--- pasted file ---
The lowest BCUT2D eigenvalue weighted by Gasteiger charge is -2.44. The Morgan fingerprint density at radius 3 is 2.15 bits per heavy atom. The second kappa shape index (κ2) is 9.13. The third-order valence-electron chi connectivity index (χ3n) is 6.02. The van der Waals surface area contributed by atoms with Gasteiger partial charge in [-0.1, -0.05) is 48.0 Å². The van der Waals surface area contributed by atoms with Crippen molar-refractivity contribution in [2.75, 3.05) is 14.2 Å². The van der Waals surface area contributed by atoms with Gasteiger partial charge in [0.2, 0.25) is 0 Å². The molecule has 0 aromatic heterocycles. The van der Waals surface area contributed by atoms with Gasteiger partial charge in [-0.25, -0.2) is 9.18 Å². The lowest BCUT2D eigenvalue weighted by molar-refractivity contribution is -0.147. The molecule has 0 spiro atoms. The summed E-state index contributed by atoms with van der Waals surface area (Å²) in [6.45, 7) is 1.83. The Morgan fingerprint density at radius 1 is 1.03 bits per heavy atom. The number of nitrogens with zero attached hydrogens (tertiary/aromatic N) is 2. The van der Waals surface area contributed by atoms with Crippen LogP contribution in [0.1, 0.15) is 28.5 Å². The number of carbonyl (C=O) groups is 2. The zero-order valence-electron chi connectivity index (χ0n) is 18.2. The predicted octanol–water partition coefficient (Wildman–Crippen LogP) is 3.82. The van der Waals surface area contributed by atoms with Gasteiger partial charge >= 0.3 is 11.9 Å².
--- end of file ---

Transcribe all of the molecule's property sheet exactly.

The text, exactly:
The lowest BCUT2D eigenvalue weighted by Gasteiger charge is -2.44. The Morgan fingerprint density at radius 3 is 2.15 bits per heavy atom. The second kappa shape index (κ2) is 9.13. The third-order valence-electron chi connectivity index (χ3n) is 6.02. The van der Waals surface area contributed by atoms with Gasteiger partial charge in [-0.1, -0.05) is 48.0 Å². The van der Waals surface area contributed by atoms with Crippen molar-refractivity contribution in [2.75, 3.05) is 14.2 Å². The van der Waals surface area contributed by atoms with Gasteiger partial charge in [0.2, 0.25) is 0 Å². The molecule has 0 aromatic heterocycles. The van der Waals surface area contributed by atoms with Gasteiger partial charge in [-0.25, -0.2) is 9.18 Å². The lowest BCUT2D eigenvalue weighted by molar-refractivity contribution is -0.147. The molecule has 0 spiro atoms. The summed E-state index contributed by atoms with van der Waals surface area (Å²) in [6.45, 7) is 1.83. The Morgan fingerprint density at radius 1 is 1.03 bits per heavy atom. The number of nitrogens with zero attached hydrogens (tertiary/aromatic N) is 2. The van der Waals surface area contributed by atoms with Crippen LogP contribution in [0.1, 0.15) is 28.5 Å². The number of carbonyl (C=O) groups is 2. The zero-order valence-electron chi connectivity index (χ0n) is 18.2. The predicted octanol–water partition coefficient (Wildman–Crippen LogP) is 3.82. The van der Waals surface area contributed by atoms with Gasteiger partial charge >= 0.3 is 11.9 Å².